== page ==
NUMBER 4: Strap on your walking shoes and

You never know where you’ll end up in Sevilla. Sometimes you’ll find 3 floor fabric stores and take a mirror selfie!

walk around Sevilla without a destination in mind

Other times you’ll catch the perfect amount of light running down a street and snap a photo.

Sorry this isn’t quite one location, but I think it’s important for people to learn what a truly walkable city looks like. My hometown has the tiniest of sidewalks and there really is not much to do so when I got to Sevilla and realized I could walk for hours at a time in any direction and constantly have enough sidewalk to walk on AND there were shops, cafes, malls, and fun things to do all around me I was in awe. You can literally go in any direction and you will find a great cafe with cheap coffee. Depending on where you go you could also end up at a flea market, a food market, a fun sock store, a five euro movie theater, a trampoline place, or a fun new restaurant. I’ve also learned a lot about the opposite side of the city by taking the bus that’s about a 30 minute walk from my house. I go on runs around Sevilla most weekdays and I always find inspiration for new places to visit during that time. For example, on my run the other day I learned where the Betis stadium is- which by the way you should make sure you have a stance on Real Madrid vs Betis before you get to Spain because you WILL be asked about it AT LEAST 3 different times during your visit.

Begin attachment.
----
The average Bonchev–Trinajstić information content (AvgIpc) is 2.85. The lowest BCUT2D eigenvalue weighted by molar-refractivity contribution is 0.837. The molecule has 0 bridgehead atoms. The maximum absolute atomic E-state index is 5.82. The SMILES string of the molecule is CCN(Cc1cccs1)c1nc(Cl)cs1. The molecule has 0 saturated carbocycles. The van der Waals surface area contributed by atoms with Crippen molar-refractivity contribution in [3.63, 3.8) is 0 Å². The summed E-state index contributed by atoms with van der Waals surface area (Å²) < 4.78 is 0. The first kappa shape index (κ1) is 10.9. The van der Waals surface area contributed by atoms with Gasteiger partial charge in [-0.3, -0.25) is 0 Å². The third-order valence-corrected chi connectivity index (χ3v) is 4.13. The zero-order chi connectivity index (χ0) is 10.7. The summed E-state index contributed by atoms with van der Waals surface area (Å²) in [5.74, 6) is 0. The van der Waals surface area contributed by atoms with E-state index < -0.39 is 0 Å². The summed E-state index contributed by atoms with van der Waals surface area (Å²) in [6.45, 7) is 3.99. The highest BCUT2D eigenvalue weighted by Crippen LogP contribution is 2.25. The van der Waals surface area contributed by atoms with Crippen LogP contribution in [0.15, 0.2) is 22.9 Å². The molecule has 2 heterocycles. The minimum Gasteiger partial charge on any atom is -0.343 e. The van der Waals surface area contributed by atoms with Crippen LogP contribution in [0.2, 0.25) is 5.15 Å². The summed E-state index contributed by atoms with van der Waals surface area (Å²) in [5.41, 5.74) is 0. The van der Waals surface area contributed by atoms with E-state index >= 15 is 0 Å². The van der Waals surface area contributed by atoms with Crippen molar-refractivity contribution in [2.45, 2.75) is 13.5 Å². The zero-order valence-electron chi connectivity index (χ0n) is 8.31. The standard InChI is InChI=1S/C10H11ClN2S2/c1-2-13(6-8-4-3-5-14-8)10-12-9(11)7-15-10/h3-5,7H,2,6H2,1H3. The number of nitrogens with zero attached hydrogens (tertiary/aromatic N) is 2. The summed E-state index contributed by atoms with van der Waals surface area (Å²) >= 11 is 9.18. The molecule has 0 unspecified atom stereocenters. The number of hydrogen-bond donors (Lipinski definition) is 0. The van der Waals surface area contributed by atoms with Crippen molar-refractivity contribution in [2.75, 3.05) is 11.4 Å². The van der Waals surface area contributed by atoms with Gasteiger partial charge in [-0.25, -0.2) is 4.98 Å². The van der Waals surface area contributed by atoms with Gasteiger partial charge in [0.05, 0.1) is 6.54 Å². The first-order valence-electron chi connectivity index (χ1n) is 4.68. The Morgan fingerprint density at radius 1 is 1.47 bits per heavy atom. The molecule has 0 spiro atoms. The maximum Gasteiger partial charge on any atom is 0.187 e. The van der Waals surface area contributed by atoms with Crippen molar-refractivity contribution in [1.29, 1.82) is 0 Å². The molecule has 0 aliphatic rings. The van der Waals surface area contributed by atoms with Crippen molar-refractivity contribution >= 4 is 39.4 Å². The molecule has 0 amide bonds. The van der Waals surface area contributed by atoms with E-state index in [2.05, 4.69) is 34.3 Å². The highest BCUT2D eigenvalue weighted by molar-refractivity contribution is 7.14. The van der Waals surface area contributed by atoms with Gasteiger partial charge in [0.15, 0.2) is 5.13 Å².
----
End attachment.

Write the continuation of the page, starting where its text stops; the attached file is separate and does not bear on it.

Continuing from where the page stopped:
NUMBER 3: Rhonda

There are no words to properly describe Rhonda.